The law firm of Einhorn, Harris, Ascher, Barbarito & Frost, P.C.

At Einhorn, Harris, we offer services related to wills, trusts, estate administration, estate planning, tax planning, business planning, shareholder agreements and mergers, elder law, long-term care, guardianships, prenuptial agreements, Medicaid, asset protection planning, and probate issues. We serve all of North Jersey and the New York Metro area including Denville, Mountain Lakes, Short Hills, Morristown, Montville , and the surrounding Morris, Essex, Sussex, Bergen, Passaic, Union, and Somerset Counties.

Saturday, February 20, 2010

The New Jersey Inheritance Tax - the lesser known New Jersey death tax

I find that clients often use the terms "estate tax" and "inheritance tax" interchangeably. Usually, that isn't a problem, and I know exactly what they are talking about. However, in New Jersey there really is a distinction between the "estate tax" and the "inheritance tax." This is New Jersey, after all -- so we have two taxes. Go figure!

The New Jersey Estate Tax is the better known of the two taxes. The tax is imposed on estates of over $675,000. However, amounts passing to a surviving spouse are exempt from the tax. While the tax rates imposed in New Jersey are lower than the Federal estate tax rates which most of use are familiar with, they can still be quite significant. In fact, through a strange quirk in the law, the rates start at a rate as high as 37% on the first $52,174 over the exemption, and, thereafter, the rates range from 4.8% to 16%. So, for example, the following taxes will be imposed on New Jersey estates:

  • $1,000,000 $ 33,200
  • $1,500,000 $ 64,400
  • $2,000,000 $ 99,600
  • $3,500,000 $ 229,200
  • $10,000,000 $1,067,600
The New Jersey Inheritance Tax is less a tax based upon value as it is a tax based upon the relationship between the deceased and the beneficiary. All beneficiaries are assigned to a certain "class." There are four classes of beneficiaries: Class A, Class C, Class D and Class E. I didn't forget Class B -- this Class was eliminated in 1963. Depending upon the Class that a beneficiary falls into, there may or may not be a New Jersey Inheritance Tax.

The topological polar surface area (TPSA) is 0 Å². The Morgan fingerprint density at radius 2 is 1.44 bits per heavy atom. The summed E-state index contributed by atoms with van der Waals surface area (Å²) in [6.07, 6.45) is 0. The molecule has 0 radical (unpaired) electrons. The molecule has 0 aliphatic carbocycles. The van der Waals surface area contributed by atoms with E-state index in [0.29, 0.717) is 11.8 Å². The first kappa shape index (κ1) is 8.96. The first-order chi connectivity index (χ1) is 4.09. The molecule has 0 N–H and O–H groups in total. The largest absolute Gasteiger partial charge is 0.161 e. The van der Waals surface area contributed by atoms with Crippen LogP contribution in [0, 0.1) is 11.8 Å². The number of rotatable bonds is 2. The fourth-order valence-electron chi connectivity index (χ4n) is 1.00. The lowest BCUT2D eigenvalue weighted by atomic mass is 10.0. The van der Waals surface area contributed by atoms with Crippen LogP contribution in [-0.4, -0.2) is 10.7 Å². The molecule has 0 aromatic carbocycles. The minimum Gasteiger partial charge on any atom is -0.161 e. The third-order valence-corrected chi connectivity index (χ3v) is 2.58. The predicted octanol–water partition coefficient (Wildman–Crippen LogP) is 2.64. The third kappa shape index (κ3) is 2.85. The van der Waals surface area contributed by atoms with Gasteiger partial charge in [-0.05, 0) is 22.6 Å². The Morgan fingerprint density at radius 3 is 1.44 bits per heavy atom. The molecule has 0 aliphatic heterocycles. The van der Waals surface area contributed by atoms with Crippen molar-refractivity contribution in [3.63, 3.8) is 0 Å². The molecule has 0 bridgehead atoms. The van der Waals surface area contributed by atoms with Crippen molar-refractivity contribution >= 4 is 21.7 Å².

Class A beneficiaries include the decedent's spouse, civil union partner, children, grandchildren, great-grandchildren, step-child, mother, father or grandparents. Bequests to Class A beneficiaries are wholly exempt from New Jersey Inheritance Taxes.

Class C beneficiaries include the decedent's siblings, half-siblings, son-in-law, daughter-in-law, widow of a deceased son, and widower of a deceased daughter. Bequests to Class C beneficiaries are taxed on amounts in excess of a $25,000 exemption to each. The first $1,075,000 over the exemption, received by a Class C beneficiary, is taxed at 11% and the amount in excess of that figure is taxed at rates from 13% to a maximum of 16%.

Class E beneficiaries include tax exempt entities such as charities and not-for-profit organizations. Bequests to Class E beneficiaries are wholly exempt from the New Jersey Inheritance Tax.

Class D beneficiaries include anyone who is not a Class A, C or E beneficiary. So, for example, a nephew, niece, cousin, fiance, best friend, or non-civil union partner are all Class D beneficiaries. Bequests to Class D beneficiaries are taxed on the first dollar (unless the bequest is less than $500) at rates of 15% up to $700,000 and 16% in excess of that amount.